The Flentrop organ of 1952 in the Catharinakerk in Doetinchem

by Theo Jellema | Photo's: Jan Smelik | Het ORGEL | Year 119 | (2023) | Issue 6

Doetinchem, Catharinakerk, Flentrop-orgel. Foto: Jan Smelik

Few post-war organs had as great a reputation as the organ that Marcussen made for the Nicolaïkerk in Utrecht in 1957.  The result is that when you hunt for 3-manual tracker-action organs from the 50s, you’re led repeatedly to that organ.  But already five years earlier Flentrop had built an impressive 3-manual organ for the Catharinakerk in Doetinchem, a great accomplishment.  Although Flentrop had made large 3-manual tracker-action organs even earlier, in the Grote Kerk in Wageningen (1943, destroyed in 1945) and in the Vredekerk in Bussum (1948), and a smaller one (1948) in the Immanuelkerk te Driebergen, neither the dispositions nor the cases of these represent the norms of the new post-war style.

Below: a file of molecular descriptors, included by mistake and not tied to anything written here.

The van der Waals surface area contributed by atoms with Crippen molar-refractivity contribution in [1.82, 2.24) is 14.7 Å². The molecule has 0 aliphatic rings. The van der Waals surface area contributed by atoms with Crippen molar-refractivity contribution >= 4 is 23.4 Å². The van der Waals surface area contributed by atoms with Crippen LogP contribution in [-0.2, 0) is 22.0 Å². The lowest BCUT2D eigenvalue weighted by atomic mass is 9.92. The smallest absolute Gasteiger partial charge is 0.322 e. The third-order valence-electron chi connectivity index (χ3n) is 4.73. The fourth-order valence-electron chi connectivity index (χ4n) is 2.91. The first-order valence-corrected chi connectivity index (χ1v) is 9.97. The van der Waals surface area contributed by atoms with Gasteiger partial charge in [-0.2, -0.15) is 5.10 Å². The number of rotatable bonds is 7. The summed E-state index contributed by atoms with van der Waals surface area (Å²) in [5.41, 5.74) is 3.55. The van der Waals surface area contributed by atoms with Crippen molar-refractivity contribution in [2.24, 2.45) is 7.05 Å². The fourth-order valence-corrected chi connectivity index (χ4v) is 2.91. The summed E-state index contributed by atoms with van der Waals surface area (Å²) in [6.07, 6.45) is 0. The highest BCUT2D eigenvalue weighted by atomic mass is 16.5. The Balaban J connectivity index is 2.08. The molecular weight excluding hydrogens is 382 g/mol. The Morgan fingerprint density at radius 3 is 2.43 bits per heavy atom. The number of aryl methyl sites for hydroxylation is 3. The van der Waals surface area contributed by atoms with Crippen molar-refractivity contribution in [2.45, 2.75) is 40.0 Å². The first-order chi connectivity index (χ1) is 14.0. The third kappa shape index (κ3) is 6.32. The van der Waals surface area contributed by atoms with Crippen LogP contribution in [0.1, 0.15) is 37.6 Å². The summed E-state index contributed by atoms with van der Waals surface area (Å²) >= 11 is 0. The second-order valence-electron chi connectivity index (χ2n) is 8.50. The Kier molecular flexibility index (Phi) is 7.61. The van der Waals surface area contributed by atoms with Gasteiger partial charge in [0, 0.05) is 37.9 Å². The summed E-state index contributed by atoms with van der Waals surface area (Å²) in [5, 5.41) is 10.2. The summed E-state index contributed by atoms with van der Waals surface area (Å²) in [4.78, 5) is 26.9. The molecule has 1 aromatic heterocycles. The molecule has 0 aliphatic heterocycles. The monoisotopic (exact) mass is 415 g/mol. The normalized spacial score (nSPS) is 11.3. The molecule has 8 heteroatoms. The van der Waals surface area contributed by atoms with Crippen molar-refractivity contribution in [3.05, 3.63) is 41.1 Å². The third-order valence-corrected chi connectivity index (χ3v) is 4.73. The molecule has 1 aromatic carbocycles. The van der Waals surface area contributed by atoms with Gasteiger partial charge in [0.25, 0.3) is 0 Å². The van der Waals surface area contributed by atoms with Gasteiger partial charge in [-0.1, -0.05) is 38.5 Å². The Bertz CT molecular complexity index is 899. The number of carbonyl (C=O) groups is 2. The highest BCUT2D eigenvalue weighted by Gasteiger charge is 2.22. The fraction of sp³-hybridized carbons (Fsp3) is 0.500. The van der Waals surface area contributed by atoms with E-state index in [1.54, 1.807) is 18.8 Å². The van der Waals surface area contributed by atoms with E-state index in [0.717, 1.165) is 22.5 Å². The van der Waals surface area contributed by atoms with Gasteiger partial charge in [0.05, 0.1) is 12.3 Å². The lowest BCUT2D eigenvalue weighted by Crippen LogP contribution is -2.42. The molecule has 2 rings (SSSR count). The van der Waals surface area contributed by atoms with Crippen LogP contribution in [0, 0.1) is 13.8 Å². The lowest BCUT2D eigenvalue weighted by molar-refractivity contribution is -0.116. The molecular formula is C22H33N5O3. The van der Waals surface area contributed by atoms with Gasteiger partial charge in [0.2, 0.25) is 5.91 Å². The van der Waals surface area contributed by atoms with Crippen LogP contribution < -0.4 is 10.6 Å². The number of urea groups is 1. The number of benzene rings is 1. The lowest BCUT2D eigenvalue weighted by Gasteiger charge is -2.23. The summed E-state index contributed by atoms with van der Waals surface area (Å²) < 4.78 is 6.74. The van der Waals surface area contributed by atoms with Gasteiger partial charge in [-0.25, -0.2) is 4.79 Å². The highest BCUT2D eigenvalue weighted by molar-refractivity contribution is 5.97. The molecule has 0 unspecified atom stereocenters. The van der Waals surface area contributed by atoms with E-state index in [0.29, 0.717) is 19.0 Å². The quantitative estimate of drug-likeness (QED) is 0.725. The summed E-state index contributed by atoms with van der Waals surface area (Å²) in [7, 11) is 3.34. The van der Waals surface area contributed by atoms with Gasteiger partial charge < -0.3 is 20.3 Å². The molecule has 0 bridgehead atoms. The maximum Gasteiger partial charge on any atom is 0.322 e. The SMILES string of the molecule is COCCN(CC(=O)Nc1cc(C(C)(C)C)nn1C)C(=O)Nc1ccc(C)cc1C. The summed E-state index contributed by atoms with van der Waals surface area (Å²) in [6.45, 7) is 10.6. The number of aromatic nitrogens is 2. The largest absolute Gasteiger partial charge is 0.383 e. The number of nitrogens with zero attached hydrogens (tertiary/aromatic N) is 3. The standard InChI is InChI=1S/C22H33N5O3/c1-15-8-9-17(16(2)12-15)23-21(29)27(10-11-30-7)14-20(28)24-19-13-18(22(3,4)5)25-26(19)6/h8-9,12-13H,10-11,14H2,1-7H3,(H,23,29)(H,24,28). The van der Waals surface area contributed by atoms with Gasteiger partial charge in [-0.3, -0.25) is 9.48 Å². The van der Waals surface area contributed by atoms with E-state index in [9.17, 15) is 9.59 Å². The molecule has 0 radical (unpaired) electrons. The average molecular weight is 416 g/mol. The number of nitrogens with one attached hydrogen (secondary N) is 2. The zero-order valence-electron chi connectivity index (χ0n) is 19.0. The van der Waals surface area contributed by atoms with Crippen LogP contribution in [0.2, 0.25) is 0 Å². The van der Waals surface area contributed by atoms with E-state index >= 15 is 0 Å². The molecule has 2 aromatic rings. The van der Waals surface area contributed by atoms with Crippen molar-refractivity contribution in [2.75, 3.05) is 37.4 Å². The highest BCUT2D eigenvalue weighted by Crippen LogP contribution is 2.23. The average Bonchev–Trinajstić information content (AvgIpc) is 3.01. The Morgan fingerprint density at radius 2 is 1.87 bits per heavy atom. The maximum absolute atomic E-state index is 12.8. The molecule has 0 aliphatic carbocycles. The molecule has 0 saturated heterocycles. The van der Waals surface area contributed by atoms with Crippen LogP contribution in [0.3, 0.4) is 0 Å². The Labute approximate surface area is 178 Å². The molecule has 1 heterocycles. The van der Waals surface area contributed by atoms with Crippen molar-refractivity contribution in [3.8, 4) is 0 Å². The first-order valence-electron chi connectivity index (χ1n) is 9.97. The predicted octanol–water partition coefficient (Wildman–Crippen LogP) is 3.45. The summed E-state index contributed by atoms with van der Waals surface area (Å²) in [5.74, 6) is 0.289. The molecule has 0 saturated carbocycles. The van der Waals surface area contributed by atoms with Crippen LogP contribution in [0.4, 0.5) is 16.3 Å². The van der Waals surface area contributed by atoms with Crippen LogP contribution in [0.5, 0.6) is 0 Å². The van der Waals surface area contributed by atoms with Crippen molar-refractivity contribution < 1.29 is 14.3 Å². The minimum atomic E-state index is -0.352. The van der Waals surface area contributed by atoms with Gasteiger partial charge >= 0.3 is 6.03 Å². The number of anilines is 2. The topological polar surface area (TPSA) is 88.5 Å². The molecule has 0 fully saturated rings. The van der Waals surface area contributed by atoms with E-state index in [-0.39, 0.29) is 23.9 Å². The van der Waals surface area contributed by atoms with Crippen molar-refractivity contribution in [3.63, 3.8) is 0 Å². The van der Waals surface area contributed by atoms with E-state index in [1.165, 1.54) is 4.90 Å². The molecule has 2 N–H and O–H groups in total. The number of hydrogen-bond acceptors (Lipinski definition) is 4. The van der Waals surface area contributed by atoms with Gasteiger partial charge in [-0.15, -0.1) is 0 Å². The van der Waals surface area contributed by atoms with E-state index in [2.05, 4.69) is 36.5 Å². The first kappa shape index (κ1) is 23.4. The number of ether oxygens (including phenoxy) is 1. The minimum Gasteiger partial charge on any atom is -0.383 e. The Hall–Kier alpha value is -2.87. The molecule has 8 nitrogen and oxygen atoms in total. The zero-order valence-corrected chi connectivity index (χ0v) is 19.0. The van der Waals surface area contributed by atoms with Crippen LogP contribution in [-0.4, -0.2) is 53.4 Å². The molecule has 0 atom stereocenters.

This article discusses the gestation and birth of this instrument, and also how the organ was received.  The author also discusses the technical challenges that had to be faced.  The organ was built on the basis of ideals and aesthetical principles that were then current only in Scandinavia.  In a complex field of forces Dirk Andries Flentrop kept his goal in sight without compromises.